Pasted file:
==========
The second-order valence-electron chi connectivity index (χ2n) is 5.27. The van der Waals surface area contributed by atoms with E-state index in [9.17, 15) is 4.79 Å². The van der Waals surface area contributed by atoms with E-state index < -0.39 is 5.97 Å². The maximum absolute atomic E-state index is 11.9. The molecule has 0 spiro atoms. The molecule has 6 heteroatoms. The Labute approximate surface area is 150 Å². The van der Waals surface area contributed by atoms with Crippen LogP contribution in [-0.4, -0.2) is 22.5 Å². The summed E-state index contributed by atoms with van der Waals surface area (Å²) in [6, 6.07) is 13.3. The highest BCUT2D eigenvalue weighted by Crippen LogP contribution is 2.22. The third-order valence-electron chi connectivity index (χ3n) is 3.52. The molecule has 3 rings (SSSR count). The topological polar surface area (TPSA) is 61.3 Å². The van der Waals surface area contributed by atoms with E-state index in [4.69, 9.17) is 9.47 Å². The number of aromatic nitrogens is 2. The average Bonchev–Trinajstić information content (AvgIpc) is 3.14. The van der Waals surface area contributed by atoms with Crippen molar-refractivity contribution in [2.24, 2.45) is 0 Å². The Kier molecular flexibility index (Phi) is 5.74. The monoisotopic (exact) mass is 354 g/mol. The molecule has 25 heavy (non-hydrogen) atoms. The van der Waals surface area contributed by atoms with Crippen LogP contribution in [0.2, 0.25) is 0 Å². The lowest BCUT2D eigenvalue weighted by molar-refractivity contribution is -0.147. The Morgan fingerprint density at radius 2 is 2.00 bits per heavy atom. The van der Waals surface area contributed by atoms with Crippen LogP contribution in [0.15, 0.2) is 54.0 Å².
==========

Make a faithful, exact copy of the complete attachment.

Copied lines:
The second-order valence-electron chi connectivity index (χ2n) is 5.27. The van der Waals surface area contributed by atoms with E-state index in [9.17, 15) is 4.79 Å². The van der Waals surface area contributed by atoms with E-state index < -0.39 is 5.97 Å². The maximum absolute atomic E-state index is 11.9. The molecule has 0 spiro atoms. The molecule has 6 heteroatoms. The Labute approximate surface area is 150 Å². The van der Waals surface area contributed by atoms with Crippen LogP contribution in [-0.4, -0.2) is 22.5 Å². The summed E-state index contributed by atoms with van der Waals surface area (Å²) in [6, 6.07) is 13.3. The highest BCUT2D eigenvalue weighted by Crippen LogP contribution is 2.22. The third-order valence-electron chi connectivity index (χ3n) is 3.52. The molecule has 3 rings (SSSR count). The topological polar surface area (TPSA) is 61.3 Å². The van der Waals surface area contributed by atoms with E-state index in [4.69, 9.17) is 9.47 Å². The number of aromatic nitrogens is 2. The average Bonchev–Trinajstić information content (AvgIpc) is 3.14. The van der Waals surface area contributed by atoms with Crippen molar-refractivity contribution in [2.24, 2.45) is 0 Å². The Kier molecular flexibility index (Phi) is 5.74. The monoisotopic (exact) mass is 354 g/mol. The molecule has 25 heavy (non-hydrogen) atoms. The van der Waals surface area contributed by atoms with Crippen LogP contribution in [0.2, 0.25) is 0 Å². The lowest BCUT2D eigenvalue weighted by molar-refractivity contribution is -0.147. The Morgan fingerprint density at radius 2 is 2.00 bits per heavy atom. The van der Waals surface area contributed by atoms with Crippen LogP contribution in [0.15, 0.2) is 54.0 Å².